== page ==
Erin Beck

(805) 708-0446

Karen Spechler

(805) 563-4074



Happy New Year! Sadly it has not been happy so far with the major disaster in Montecito.  Our hearts are broken for the loss of life, including a special friend/colleague, and also the loss of so many homes. As of this writing there are still people missing and it’s hard to be back to business as usual.

I am going to focus on the new tax law that was just recently passed and let you know how it could impact Real Estate. Please feel free to check in with me if you have any questions.

1. Lower mortgage interest deduction could keep high-end buyers on the sidelines. The new tax law, which is now in effect, lowers the amount of interest on mortgage debt that can be deducted to $750,000 — down from $1 million. That makes it more costly for buyers of expensive homes to borrow. Plus, the mortgage interest deduction is less valuable under the new tax code. In order to take the deduction, homeowners must itemize. But because the standard deduction has increased to $24,000 for couples, fewer people are expected to. The smaller cap means only 14.4% of homes are worth enough to make itemizing advantageous, according to Zillow. Shrinking tax breaks could force sellers to factor that into their asking price. The lower cap applies to new mortgages. That means mortgages closed before December 15, 2017 are subject to the old $1 million threshold, which could mean homeowners with mortgages above $750,000 have less incentive to trade up to a bigger home, adding more pressure to the already tight housing supply.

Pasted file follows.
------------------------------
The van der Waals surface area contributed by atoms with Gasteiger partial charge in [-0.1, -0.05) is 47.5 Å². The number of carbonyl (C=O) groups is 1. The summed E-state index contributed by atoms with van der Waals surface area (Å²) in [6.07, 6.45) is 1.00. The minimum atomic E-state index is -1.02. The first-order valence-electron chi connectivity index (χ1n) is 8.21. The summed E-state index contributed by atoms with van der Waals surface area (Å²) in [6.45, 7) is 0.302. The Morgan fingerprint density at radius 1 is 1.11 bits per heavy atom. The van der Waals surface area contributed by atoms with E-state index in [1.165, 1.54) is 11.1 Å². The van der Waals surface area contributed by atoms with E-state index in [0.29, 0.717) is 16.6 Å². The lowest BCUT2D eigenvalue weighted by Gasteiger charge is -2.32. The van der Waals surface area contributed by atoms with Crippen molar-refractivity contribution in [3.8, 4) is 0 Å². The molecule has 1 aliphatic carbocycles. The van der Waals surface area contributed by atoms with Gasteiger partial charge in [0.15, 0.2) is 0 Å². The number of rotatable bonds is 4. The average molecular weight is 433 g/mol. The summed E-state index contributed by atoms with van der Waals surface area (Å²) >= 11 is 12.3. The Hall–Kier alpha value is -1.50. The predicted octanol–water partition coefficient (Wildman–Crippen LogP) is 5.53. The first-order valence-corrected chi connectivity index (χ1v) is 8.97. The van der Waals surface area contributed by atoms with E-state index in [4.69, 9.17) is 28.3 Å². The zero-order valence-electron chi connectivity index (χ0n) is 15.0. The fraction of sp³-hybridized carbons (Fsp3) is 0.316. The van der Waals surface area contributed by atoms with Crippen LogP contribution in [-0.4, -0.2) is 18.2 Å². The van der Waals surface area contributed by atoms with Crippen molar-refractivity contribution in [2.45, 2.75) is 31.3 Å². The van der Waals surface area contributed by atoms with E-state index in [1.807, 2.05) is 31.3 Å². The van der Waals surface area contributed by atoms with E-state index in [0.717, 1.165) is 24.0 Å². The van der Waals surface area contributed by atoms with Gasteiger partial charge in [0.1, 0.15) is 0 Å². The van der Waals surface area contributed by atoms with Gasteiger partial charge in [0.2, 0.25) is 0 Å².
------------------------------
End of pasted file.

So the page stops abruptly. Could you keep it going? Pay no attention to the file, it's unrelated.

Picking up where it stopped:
2. Property tax cap makes buying less attractive. The new tax law also places a $10,000 cap on the amount of state and local property taxes — plus income or sales taxes — filers can deduct. Real estate agents in high-taxed markets frequently tout the ability to write off property taxes to potential buyers. But that selling point won’t be as strong as it used to be. More than four million Americans pay more than $10,000 in property taxes alone. By setting a $10,000 cap nationwide, you are placing high-cost markets on the same plane as low or middle-cost markets. Every homeowner has a dollar amount they can afford or want to spend on a purchase. The more these other costs rise, the less room there is for payment of principal and interest.

3. Home loans could get more expensive. Experts also worry that adding an influx of cash through tax cuts while the economy is at full employment could increase inflation pressure, which may lead the Federal Reserve to increase interest rates, sending mortgage rates higher. Mortgage rates have been sitting below 4% since mid-July, which has helped offset the rise in home prices. But if rates move higher, borrowing becomes more expensive, putting high-cost homes out of reach for many buyers.


2017 2016 2015 DIFF%
Active Listings 1406 1423 1385 -1.2%
Total Sales 1179 1115 1138 +5.7%
Median Sales Price $1250000 $1149000 $1100000 +8.8%


2017 2016 2015 DIFF%
Active Listings 476 552 630 -8.8%
Total Sales 426 423 554 +0.7%
Median Sales Price $630500 $603000 $597500 +4.6%


Let Me Orchestrate Your Next Move

Karen Spechler, Broker
#1 in Sales in Santa Barbara for 1994, 1995, 1996, 1997, 1998, 1999, 2000, 2001, 2002,
2003, 2004, 2005, 2006, 2007, 2008, 2009, 2010, 2011, 2012, 2013, 2014, 2015, 2016, & 2017
(805) 563-4074
[email protected]
DRE License 00552664



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